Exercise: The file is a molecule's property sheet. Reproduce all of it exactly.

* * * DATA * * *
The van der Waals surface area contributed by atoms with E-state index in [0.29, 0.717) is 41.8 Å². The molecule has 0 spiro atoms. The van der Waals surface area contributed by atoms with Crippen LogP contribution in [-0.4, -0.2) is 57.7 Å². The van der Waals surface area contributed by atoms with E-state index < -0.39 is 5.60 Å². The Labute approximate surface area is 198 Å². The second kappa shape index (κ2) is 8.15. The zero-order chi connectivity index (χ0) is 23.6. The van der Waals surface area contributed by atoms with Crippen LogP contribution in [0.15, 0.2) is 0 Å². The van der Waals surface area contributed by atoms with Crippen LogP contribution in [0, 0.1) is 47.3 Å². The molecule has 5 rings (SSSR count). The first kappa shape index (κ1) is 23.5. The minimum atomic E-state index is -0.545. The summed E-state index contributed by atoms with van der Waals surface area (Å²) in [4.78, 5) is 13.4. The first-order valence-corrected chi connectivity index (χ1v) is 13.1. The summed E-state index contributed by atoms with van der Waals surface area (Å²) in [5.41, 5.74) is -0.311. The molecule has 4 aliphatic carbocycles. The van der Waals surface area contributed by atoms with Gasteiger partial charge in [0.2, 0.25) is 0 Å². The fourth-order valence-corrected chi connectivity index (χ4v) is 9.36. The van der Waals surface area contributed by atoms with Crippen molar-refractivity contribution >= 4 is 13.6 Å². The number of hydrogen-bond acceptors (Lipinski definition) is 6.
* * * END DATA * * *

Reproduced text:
The van der Waals surface area contributed by atoms with E-state index in [0.29, 0.717) is 41.8 Å². The molecule has 0 spiro atoms. The van der Waals surface area contributed by atoms with Crippen LogP contribution in [-0.4, -0.2) is 57.7 Å². The van der Waals surface area contributed by atoms with E-state index < -0.39 is 5.60 Å². The Labute approximate surface area is 198 Å². The second kappa shape index (κ2) is 8.15. The zero-order chi connectivity index (χ0) is 23.6. The van der Waals surface area contributed by atoms with Crippen LogP contribution in [0.15, 0.2) is 0 Å². The van der Waals surface area contributed by atoms with Crippen LogP contribution in [0, 0.1) is 47.3 Å². The molecule has 5 rings (SSSR count). The first kappa shape index (κ1) is 23.5. The minimum atomic E-state index is -0.545. The summed E-state index contributed by atoms with van der Waals surface area (Å²) in [4.78, 5) is 13.4. The first-order valence-corrected chi connectivity index (χ1v) is 13.1. The summed E-state index contributed by atoms with van der Waals surface area (Å²) in [5.41, 5.74) is -0.311. The molecule has 4 aliphatic carbocycles. The van der Waals surface area contributed by atoms with Gasteiger partial charge in [0.2, 0.25) is 0 Å². The fourth-order valence-corrected chi connectivity index (χ4v) is 9.36. The van der Waals surface area contributed by atoms with Crippen molar-refractivity contribution >= 4 is 13.6 Å². The number of hydrogen-bond acceptors (Lipinski definition) is 6.